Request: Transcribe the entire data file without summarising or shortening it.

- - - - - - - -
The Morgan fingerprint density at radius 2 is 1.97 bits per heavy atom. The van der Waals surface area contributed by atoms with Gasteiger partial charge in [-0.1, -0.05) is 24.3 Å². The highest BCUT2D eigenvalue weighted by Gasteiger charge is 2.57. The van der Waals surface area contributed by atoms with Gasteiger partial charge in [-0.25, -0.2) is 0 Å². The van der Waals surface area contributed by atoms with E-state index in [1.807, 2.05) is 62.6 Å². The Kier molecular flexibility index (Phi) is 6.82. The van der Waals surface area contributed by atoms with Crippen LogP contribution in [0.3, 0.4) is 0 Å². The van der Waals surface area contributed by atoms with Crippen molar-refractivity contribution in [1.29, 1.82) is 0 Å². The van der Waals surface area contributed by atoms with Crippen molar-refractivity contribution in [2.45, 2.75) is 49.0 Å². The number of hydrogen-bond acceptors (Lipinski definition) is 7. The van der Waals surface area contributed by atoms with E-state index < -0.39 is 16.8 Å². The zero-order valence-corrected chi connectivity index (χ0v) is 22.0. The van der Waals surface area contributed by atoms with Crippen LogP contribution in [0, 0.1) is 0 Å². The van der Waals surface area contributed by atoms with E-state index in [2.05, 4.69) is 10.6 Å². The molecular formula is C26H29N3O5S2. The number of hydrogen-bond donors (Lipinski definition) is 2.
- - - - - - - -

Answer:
The Morgan fingerprint density at radius 2 is 1.97 bits per heavy atom. The van der Waals surface area contributed by atoms with Gasteiger partial charge in [-0.1, -0.05) is 24.3 Å². The highest BCUT2D eigenvalue weighted by Gasteiger charge is 2.57. The van der Waals surface area contributed by atoms with Gasteiger partial charge in [-0.25, -0.2) is 0 Å². The van der Waals surface area contributed by atoms with E-state index in [1.807, 2.05) is 62.6 Å². The Kier molecular flexibility index (Phi) is 6.82. The van der Waals surface area contributed by atoms with Crippen LogP contribution in [0.3, 0.4) is 0 Å². The van der Waals surface area contributed by atoms with Crippen molar-refractivity contribution in [1.29, 1.82) is 0 Å². The van der Waals surface area contributed by atoms with Crippen molar-refractivity contribution in [2.45, 2.75) is 49.0 Å². The number of hydrogen-bond acceptors (Lipinski definition) is 7. The van der Waals surface area contributed by atoms with E-state index < -0.39 is 16.8 Å². The zero-order valence-corrected chi connectivity index (χ0v) is 22.0. The van der Waals surface area contributed by atoms with Crippen LogP contribution in [0, 0.1) is 0 Å². The van der Waals surface area contributed by atoms with E-state index in [2.05, 4.69) is 10.6 Å². The molecular formula is C26H29N3O5S2. The number of hydrogen-bond donors (Lipinski definition) is 2.